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Joseph Mazzei, On Behalf of v. the Money Store

December 20, 2012


The opinion of the court was delivered by: John G. Koeltl, District Judge:


The plaintiff, Joseph Mazzei, brings this purported class action on behalf of himself and all others similarly situated against The Money Store, TMS Mortgage, Inc., and HomEq Servicing Corporation (collectively, "The Money Store defendants"). The plaintiff alleges breach of contract, violations of the Truth in Lending Act ("TILA"), 15 U.S.C. § 1666d, TILA Regulation Z, 12 C.F.R. § 226.21, and California Business & Professional Code § 17200 et seq. (West 2011), in connection with the defendants' allegedly improper debt collection practices.*fn1 The plaintiff moves for class certification of a breach of contract class, a TILA class, and two California subclasses pursuant to Rule 23 of the Federal Rules of Civil Procedure.


The following facts are undisputed unless otherwise noted.


In 1994, the named plaintiff, Joseph Mazzei, took out a home mortgage loan from The Money Store on his home in Sacramento, California. Mazzei v. Money Store, No. 01 Civ. 5694, 2011 WL 4501311, at *2 (S.D.N.Y. Sept. 29, 2011). The loan was issued pursuant to Fannie Mae form loan documents, including a Note and Deed of Trust (collectively, the "form loan agreement").*fn2 (Grobman Decl. ¶¶ 3-5.)

In December 1999, Mazzei began to experience financial difficulties and fell behind on his loan. Mazzei, 2011 WL 4501311, at *2. He defaulted on several occasions. Id. In or about March 2000, pursuant to the Deed of Trust, The Money Store defendants accelerated Mazzei's loan obligations and declared the full amount of the debt immediately due and payable.

(Grobman Decl. Ex. MM at 189.) After Mazzei's loan was accelerated, he was charged several late fees, allegedly for his failure to make monthly payments. (Grobman Decl. Ex. E at 2881; Grobman Decl. Ex. MM at 189.) Mazzei filed for bankruptcy in July 2000. Mazzei, 2011 WL 4501311, at *2. In October 2000, Mazzei dismissed his bankruptcy petition and he alleges that he sold his home. (Dunnery Decl. Ex. K; Am. Compl. ¶ 33.) At that time, in an effort to satisfy his outstanding obligation to the defendants, Mazzei made a payment of $61,147.32. Mazzei, 2011 WL 4501311, at *2. That amount included payment for all attorneys' fees, late fees, and other expenses that the defendants allegedly had incurred as a consequence of Mazzei's defaults.*fn3 After the payment of $61,147.32, Mazzei contends that his loan was paid off in full, but the defendants claim that a small balance was left unpaid and was subsequently written off.*fn4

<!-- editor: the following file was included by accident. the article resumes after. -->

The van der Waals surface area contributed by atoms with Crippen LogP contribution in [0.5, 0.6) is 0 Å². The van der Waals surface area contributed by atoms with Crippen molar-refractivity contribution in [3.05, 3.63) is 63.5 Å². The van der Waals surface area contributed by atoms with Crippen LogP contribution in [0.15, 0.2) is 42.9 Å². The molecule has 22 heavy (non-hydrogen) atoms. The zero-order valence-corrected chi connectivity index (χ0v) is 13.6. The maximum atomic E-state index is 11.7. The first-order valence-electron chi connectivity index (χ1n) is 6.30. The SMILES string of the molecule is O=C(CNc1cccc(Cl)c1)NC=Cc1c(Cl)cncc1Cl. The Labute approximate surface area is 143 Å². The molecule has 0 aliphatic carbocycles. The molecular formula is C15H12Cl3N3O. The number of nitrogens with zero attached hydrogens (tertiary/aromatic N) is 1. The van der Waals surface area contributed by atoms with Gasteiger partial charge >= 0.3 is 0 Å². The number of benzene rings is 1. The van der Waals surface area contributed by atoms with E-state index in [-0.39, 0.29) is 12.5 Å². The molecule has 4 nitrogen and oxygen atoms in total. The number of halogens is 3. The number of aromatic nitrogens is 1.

The Money Store defendants are mortgage lenders and servicers of mortgage loans. (Dunnery Decl. ¶ 1.) The defendants had outsourcing arrangements with a law firm, Moss, Codilis, Stawiarski, Morris, Schneider & Prior LLP ("Moss Codilis"), and a non-legal entity, Fidelity National Default Solutions ("Fidelity"), each of which are central to Mazzei's allegations that he was charged improper fees in connection with his default. (Dunnery Decl. ¶ 9.)

The Money Store defendants retained Moss Codilis to help manage collection efforts for loans that were in default. (Dunnery Decl. ¶ 9(a).) Moss Codilis, a law firm located in Colorado, sent breach letters to delinquent borrowers on loans serviced by the defendants (the "Breach Letter Program"). (Dunnery Decl. ¶ 9(a); Grobman Decl. ¶ 32.) From 1997 through 2000, Moss Codilis sent out 88,937 breach letters on behalf of the defendants. (Grobman Decl. Ex. Z. at 4.) Fees for these breach letters were charged to the borrowers' accounts pursuant to the form loan agreement provisions regarding attorneys' fees. (Dunnery Decl. ¶ 9(a).) On February 23, 2000, Moss Codilis sent a breach letter to Mazzei about his delinquent loan.*fn5 (Dunnery Decl. Ex. G.) On April 6, 2000, a fee of $35.00 for the breach letter was charged to Mazzei's account. (Dunnery Decl. ¶ 9(a); Grobman Decl. Ex. E at 2881; Grobman Decl. Ex. G at 3.)